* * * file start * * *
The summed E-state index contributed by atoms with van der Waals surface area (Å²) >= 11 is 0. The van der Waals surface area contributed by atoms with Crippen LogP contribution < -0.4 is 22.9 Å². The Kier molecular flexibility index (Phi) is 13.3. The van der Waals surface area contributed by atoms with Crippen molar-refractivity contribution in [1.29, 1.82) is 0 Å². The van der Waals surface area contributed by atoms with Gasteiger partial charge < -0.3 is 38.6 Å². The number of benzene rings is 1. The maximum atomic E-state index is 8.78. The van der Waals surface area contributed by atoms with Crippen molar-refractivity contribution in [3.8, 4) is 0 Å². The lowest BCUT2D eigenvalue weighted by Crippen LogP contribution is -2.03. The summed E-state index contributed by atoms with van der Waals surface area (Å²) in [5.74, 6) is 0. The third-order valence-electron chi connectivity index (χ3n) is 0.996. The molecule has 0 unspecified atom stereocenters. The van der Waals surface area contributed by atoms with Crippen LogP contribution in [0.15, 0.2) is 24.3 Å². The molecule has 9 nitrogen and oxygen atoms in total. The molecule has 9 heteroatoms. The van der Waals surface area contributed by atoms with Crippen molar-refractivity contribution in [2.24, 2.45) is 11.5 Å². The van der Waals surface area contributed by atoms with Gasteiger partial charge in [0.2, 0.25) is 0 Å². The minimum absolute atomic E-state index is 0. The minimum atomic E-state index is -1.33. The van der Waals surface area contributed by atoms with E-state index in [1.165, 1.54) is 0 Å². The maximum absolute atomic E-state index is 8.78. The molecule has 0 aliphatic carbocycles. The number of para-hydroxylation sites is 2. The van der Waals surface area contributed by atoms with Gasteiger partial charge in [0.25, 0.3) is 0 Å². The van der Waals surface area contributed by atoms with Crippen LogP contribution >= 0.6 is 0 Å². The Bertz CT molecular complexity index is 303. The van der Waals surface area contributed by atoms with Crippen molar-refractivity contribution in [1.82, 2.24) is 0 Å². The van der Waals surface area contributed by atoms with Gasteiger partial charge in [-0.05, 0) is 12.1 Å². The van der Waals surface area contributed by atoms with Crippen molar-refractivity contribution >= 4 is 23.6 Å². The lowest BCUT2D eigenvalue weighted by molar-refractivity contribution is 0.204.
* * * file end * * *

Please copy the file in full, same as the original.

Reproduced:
The summed E-state index contributed by atoms with van der Waals surface area (Å²) >= 11 is 0. The van der Waals surface area contributed by atoms with Crippen LogP contribution < -0.4 is 22.9 Å². The Kier molecular flexibility index (Phi) is 13.3. The van der Waals surface area contributed by atoms with Crippen molar-refractivity contribution in [1.29, 1.82) is 0 Å². The van der Waals surface area contributed by atoms with Gasteiger partial charge < -0.3 is 38.6 Å². The number of benzene rings is 1. The maximum atomic E-state index is 8.78. The van der Waals surface area contributed by atoms with Crippen molar-refractivity contribution in [3.8, 4) is 0 Å². The lowest BCUT2D eigenvalue weighted by Crippen LogP contribution is -2.03. The summed E-state index contributed by atoms with van der Waals surface area (Å²) in [5.74, 6) is 0. The third-order valence-electron chi connectivity index (χ3n) is 0.996. The molecule has 0 unspecified atom stereocenters. The van der Waals surface area contributed by atoms with Crippen LogP contribution in [0.15, 0.2) is 24.3 Å². The molecule has 9 nitrogen and oxygen atoms in total. The molecule has 9 heteroatoms. The van der Waals surface area contributed by atoms with Crippen molar-refractivity contribution in [2.24, 2.45) is 11.5 Å². The van der Waals surface area contributed by atoms with Gasteiger partial charge in [0.2, 0.25) is 0 Å². The minimum absolute atomic E-state index is 0. The minimum atomic E-state index is -1.33. The van der Waals surface area contributed by atoms with E-state index in [1.165, 1.54) is 0 Å². The maximum absolute atomic E-state index is 8.78. The molecule has 0 aliphatic carbocycles. The number of para-hydroxylation sites is 2. The van der Waals surface area contributed by atoms with Gasteiger partial charge in [0.25, 0.3) is 0 Å². The van der Waals surface area contributed by atoms with Crippen LogP contribution >= 0.6 is 0 Å². The Bertz CT molecular complexity index is 303. The van der Waals surface area contributed by atoms with Crippen molar-refractivity contribution in [1.82, 2.24) is 0 Å². The van der Waals surface area contributed by atoms with Gasteiger partial charge in [-0.05, 0) is 12.1 Å². The van der Waals surface area contributed by atoms with Crippen molar-refractivity contribution >= 4 is 23.6 Å². The lowest BCUT2D eigenvalue weighted by molar-refractivity contribution is 0.204.